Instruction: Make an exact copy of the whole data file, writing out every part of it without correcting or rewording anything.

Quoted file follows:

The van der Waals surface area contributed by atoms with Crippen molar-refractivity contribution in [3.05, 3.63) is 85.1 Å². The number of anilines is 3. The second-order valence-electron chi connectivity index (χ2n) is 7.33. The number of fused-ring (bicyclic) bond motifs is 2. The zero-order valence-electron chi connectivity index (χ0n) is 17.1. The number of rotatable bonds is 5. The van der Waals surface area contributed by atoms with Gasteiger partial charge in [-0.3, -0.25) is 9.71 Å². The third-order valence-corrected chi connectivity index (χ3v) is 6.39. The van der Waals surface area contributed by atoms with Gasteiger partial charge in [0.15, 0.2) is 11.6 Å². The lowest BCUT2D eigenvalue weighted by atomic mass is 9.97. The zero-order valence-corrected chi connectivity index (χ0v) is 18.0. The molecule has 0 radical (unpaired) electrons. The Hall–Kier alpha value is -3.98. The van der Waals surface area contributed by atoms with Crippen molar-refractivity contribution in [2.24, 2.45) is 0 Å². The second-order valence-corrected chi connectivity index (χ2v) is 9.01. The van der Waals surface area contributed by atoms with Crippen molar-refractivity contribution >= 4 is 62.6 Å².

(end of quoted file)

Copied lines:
The van der Waals surface area contributed by atoms with Crippen molar-refractivity contribution in [3.05, 3.63) is 85.1 Å². The number of anilines is 3. The second-order valence-electron chi connectivity index (χ2n) is 7.33. The number of fused-ring (bicyclic) bond motifs is 2. The zero-order valence-electron chi connectivity index (χ0n) is 17.1. The number of rotatable bonds is 5. The van der Waals surface area contributed by atoms with Gasteiger partial charge in [-0.3, -0.25) is 9.71 Å². The third-order valence-corrected chi connectivity index (χ3v) is 6.39. The van der Waals surface area contributed by atoms with Gasteiger partial charge in [0.15, 0.2) is 11.6 Å². The lowest BCUT2D eigenvalue weighted by atomic mass is 9.97. The zero-order valence-corrected chi connectivity index (χ0v) is 18.0. The molecule has 0 radical (unpaired) electrons. The Hall–Kier alpha value is -3.98. The van der Waals surface area contributed by atoms with Crippen molar-refractivity contribution in [2.24, 2.45) is 0 Å². The second-order valence-corrected chi connectivity index (χ2v) is 9.01. The van der Waals surface area contributed by atoms with Crippen molar-refractivity contribution >= 4 is 62.6 Å².